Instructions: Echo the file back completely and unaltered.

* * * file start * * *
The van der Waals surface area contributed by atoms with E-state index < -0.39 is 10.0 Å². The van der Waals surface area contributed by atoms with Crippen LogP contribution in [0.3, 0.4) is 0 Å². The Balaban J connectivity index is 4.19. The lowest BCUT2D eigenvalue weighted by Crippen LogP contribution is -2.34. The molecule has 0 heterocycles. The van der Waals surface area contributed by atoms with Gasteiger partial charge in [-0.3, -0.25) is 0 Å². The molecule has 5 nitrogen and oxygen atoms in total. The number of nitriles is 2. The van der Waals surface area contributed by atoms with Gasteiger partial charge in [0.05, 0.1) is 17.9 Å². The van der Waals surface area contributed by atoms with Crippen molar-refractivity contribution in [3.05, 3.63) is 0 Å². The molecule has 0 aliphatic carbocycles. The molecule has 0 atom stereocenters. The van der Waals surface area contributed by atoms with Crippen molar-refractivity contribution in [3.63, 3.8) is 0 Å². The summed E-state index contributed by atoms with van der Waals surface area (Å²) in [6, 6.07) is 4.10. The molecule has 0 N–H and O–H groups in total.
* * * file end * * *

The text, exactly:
The van der Waals surface area contributed by atoms with E-state index < -0.39 is 10.0 Å². The van der Waals surface area contributed by atoms with Crippen LogP contribution in [0.3, 0.4) is 0 Å². The Balaban J connectivity index is 4.19. The lowest BCUT2D eigenvalue weighted by Crippen LogP contribution is -2.34. The molecule has 0 heterocycles. The van der Waals surface area contributed by atoms with Gasteiger partial charge in [-0.3, -0.25) is 0 Å². The molecule has 5 nitrogen and oxygen atoms in total. The number of nitriles is 2. The van der Waals surface area contributed by atoms with Gasteiger partial charge in [0.05, 0.1) is 17.9 Å². The van der Waals surface area contributed by atoms with Crippen molar-refractivity contribution in [3.05, 3.63) is 0 Å². The molecule has 0 aliphatic carbocycles. The molecule has 0 atom stereocenters. The van der Waals surface area contributed by atoms with Crippen molar-refractivity contribution in [3.63, 3.8) is 0 Å². The summed E-state index contributed by atoms with van der Waals surface area (Å²) in [6, 6.07) is 4.10. The molecule has 0 N–H and O–H groups in total.